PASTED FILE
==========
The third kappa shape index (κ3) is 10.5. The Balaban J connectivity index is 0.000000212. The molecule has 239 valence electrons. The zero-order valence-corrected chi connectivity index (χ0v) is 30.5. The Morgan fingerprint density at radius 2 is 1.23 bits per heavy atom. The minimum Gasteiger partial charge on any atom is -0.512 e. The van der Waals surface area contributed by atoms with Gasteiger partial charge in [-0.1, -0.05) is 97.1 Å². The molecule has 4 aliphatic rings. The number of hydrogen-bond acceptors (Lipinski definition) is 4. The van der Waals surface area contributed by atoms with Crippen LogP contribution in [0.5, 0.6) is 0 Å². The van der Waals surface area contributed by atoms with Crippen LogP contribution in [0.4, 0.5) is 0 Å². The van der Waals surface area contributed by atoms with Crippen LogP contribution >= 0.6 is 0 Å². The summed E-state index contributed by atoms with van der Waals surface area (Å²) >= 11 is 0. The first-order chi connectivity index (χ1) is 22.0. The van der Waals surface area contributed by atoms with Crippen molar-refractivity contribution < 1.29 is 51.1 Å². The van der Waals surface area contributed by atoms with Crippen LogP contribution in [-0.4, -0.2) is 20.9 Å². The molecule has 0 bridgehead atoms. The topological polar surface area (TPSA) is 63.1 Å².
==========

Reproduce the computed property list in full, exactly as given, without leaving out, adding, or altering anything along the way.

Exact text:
The third kappa shape index (κ3) is 10.5. The Balaban J connectivity index is 0.000000212. The molecule has 239 valence electrons. The zero-order valence-corrected chi connectivity index (χ0v) is 30.5. The Morgan fingerprint density at radius 2 is 1.23 bits per heavy atom. The minimum Gasteiger partial charge on any atom is -0.512 e. The van der Waals surface area contributed by atoms with Gasteiger partial charge in [-0.1, -0.05) is 97.1 Å². The molecule has 4 aliphatic rings. The number of hydrogen-bond acceptors (Lipinski definition) is 4. The van der Waals surface area contributed by atoms with Crippen LogP contribution in [0.5, 0.6) is 0 Å². The van der Waals surface area contributed by atoms with Crippen LogP contribution in [0.4, 0.5) is 0 Å². The van der Waals surface area contributed by atoms with Crippen LogP contribution >= 0.6 is 0 Å². The summed E-state index contributed by atoms with van der Waals surface area (Å²) >= 11 is 0. The first-order chi connectivity index (χ1) is 22.0. The van der Waals surface area contributed by atoms with Crippen molar-refractivity contribution < 1.29 is 51.1 Å². The van der Waals surface area contributed by atoms with Crippen LogP contribution in [-0.4, -0.2) is 20.9 Å². The molecule has 0 bridgehead atoms. The topological polar surface area (TPSA) is 63.1 Å².